Archaeologists have found this pristine baby’s rattle with the remains of a mum executed during the Spanish Civil War some 80 years ago and her son, now 83, has been tracked down.
Catalina Munoz was executed by a Francoist firing squad in 1936, and had her baby boy’s rattle with her when she was marched against the wall.
Eight decades later, a team of archaeologists uncovered the rattle when they found the mother’s remains in a mass grave under a children’s park in the central Spanish city of Palencia.
Archaeologist Alfredo Gonzalez-Ruibal said that the rattle “was like new and did not look like it dated all the way back to the Spanish Civil War (1936 to 1939)”.
The team also found 10 other items from the period, including a comb, a crucifix and a laxative tin.
Gonzalez-Ruibal said that Munoz was 37 years old when she was executed and came from the village of Cevico de la Torre, about 30 kilometres from Palencia.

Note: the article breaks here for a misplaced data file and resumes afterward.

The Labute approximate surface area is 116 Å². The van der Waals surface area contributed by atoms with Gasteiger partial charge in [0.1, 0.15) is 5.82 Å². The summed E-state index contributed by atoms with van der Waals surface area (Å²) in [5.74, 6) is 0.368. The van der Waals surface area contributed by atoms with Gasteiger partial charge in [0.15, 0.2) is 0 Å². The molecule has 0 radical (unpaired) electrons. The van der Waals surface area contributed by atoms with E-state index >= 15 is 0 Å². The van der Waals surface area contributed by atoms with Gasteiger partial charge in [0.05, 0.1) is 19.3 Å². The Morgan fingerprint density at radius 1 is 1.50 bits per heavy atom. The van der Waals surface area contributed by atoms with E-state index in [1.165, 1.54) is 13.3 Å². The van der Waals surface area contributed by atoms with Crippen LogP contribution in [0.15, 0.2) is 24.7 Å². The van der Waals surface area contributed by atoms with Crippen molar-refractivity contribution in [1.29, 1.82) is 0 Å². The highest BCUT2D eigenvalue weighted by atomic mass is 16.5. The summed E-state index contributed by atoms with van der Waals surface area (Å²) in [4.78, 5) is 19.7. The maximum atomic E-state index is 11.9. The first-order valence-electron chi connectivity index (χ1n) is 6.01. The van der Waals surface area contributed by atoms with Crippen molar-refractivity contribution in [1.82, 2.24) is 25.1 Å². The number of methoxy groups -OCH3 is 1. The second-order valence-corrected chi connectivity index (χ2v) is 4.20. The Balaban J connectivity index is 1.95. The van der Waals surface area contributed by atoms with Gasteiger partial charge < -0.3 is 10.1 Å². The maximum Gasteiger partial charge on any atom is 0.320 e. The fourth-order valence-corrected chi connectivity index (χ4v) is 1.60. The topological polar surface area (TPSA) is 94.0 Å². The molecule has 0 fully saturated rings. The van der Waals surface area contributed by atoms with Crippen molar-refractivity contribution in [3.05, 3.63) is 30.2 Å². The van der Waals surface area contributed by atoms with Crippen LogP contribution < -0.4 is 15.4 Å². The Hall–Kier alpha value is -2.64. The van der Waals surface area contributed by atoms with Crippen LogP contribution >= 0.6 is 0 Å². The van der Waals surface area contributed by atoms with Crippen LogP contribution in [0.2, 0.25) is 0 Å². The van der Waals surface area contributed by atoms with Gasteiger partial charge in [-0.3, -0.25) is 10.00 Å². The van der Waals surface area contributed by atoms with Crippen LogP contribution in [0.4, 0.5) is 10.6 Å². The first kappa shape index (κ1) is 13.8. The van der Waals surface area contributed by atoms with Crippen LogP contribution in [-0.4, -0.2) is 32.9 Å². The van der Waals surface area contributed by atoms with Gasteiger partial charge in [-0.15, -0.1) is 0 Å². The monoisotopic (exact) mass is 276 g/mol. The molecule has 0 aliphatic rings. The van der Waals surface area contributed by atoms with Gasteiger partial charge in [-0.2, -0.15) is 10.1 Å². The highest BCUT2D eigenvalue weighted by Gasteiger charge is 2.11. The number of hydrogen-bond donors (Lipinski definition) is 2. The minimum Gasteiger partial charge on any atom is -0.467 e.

She had four children at the time of her death, including an eight-month-old baby son.
She was arrested in August 1936, a month after the Spanish coup of July 1936 which marked the beginning of the Civil War.
Her husband Tomas de la Torre was in jail when Munoz was executed, charged with killing a supporter of Francisco Franco during a fight.
Archaeologists managed to track down their children and discovered that the baby boy who owned the rattle is still alive and is now 83 years old.
However, Gonzalez-Ruibal explained: “The first thing he said was that he did not want to know anything about it.”
He added: “This is the most terrible thing of that period. The effects of that war 80 years ago are still very much with u